As a marketing professional, you've built your career by creating compelling campaigns that capture calls, clicks, likes, shares, and sales. You've mastered the art and science of SEO. But are you ready to market to the next generation of consumers?

Are you ready for voice?

Voice commerce is expected to reach $80 billion by 2023, and businesses that update their digital platforms to support voice search can look forward to a 30% increase in sales by 2021. With over 3 billion voice assistants in use already—and retail sales of voice-enabled smart speakers, smart TVs, and smart cars on the rise—the number of consumers who adopt voice technology will only climb.

Why Voice Search Works

On average, most of us begin speaking before we are two years old, but we don't start reading until the age of five. Even then, young children can navigate a voice user interface like Alexa more easily than reading words on a screen. The same applies to teens and adults. The average person speaks about 150 words per minute but can only type 50 words per minute, which makes it much easier for us to spend money with our mouths than with our fingers.

We have reached an inflection point. A voice user interface is no longer a curiosity but an economic powerhouse, one capable of driving growth for brands that embrace it, and destroying those that neglect it.

The voice user interface (VUI) won't replace the graphical user interface (GUI); rather, it will supplement it, particularly in hands-free environments like driving. Consumers recognize that asking their cars for directions to the nearest Thai restaurant is faster and safer than trying to type that request into a mobile device.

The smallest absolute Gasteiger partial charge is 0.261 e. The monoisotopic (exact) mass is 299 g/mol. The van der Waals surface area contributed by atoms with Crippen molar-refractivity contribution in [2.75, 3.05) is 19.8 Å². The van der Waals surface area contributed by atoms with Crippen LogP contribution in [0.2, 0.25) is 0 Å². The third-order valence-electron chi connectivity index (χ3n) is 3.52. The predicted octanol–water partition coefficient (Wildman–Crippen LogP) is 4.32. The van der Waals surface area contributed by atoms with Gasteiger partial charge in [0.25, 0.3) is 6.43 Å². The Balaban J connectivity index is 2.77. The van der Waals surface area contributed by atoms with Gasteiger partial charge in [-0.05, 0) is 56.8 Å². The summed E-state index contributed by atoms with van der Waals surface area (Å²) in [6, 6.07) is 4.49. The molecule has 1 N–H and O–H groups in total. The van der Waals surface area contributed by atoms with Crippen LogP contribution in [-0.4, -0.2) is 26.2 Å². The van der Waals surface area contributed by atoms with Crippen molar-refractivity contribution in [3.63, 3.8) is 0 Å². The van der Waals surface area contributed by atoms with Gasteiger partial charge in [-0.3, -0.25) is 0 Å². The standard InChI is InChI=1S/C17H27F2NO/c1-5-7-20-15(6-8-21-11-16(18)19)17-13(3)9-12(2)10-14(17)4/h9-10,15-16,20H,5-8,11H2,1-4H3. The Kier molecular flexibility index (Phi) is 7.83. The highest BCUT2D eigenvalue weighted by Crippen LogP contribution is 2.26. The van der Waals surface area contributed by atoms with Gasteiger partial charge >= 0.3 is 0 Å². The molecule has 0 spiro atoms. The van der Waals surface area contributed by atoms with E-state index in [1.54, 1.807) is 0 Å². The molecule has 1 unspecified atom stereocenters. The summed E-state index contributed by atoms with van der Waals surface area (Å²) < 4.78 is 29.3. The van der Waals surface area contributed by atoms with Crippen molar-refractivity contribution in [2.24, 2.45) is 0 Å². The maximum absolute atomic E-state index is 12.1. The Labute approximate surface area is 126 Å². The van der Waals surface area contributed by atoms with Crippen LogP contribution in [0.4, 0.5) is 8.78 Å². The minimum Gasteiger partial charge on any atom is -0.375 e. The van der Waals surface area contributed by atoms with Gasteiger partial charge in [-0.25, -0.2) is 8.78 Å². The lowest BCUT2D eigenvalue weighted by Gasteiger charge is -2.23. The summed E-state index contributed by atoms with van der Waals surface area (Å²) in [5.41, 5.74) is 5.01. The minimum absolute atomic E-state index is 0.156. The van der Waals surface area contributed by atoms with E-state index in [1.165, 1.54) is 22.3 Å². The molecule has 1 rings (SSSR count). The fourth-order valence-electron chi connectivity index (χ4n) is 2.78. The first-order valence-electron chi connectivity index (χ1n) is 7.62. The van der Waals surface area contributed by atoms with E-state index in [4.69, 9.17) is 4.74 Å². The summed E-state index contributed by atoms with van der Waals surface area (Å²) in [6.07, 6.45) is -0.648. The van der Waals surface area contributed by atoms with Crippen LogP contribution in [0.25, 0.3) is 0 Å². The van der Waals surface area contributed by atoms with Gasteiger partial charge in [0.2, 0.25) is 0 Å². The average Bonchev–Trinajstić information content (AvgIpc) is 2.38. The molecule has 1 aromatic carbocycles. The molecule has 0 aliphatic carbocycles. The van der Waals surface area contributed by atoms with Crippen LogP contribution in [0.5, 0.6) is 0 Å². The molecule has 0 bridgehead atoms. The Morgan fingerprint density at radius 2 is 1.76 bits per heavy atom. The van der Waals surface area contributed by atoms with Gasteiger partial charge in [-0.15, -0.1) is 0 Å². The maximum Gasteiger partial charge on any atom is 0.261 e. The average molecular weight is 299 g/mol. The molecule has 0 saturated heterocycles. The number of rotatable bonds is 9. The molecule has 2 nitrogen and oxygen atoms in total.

We are talking to our TVs, our sound systems, our earbuds, and our phones, and these conversations are becoming richer and more nuanced.

Beyond safety and convenience, voice offers consumers a deep connection with brands—where they can receive recommendations and interact seamlessly with digital oracles capable of guiding their purchasing decisions.

Deconstructing the Voice-Enabled Path to Purchase

Some 20 years ago, marketers faced the challenge of mastering search engines, embracing SEO, and positioning their brands for a changing future. Today, marketers are faced with a similar test: how to implement and capitalize on VUI.

For those up to the challenge, the solution lies in deconstructing the voice-enabled path to purchase, from the consumer to the device to the voice assistant to the brand.

Here are four steps to get you started:

1. Create a psychographic voice profile

Overall, consumers using voice today tend to be young (18-29 years old), iPhone users, and male (by 69%), according to data from Marketers must look at their brands to determine the psychographic profile of their customer base. Where does voice fit into the behaviors of your brand's target audience? When and how does your ideal buyer use voice? How can voice influence the customer's decision-making journey?

2. Map out brand-friendly devices

Car shoppers are increasingly seeking out cars that pair with Bluetooth to enable hands-free conversations, but that doesn't mean cars are voice assistants. In many cases, more than one voice assistant can be activated through a device, giving consumers the power to choose which voice assistants they prefer to use and on which devices. As marketers, we need to understand which types of devices consumers are most likely to use when shopping for a brand's product.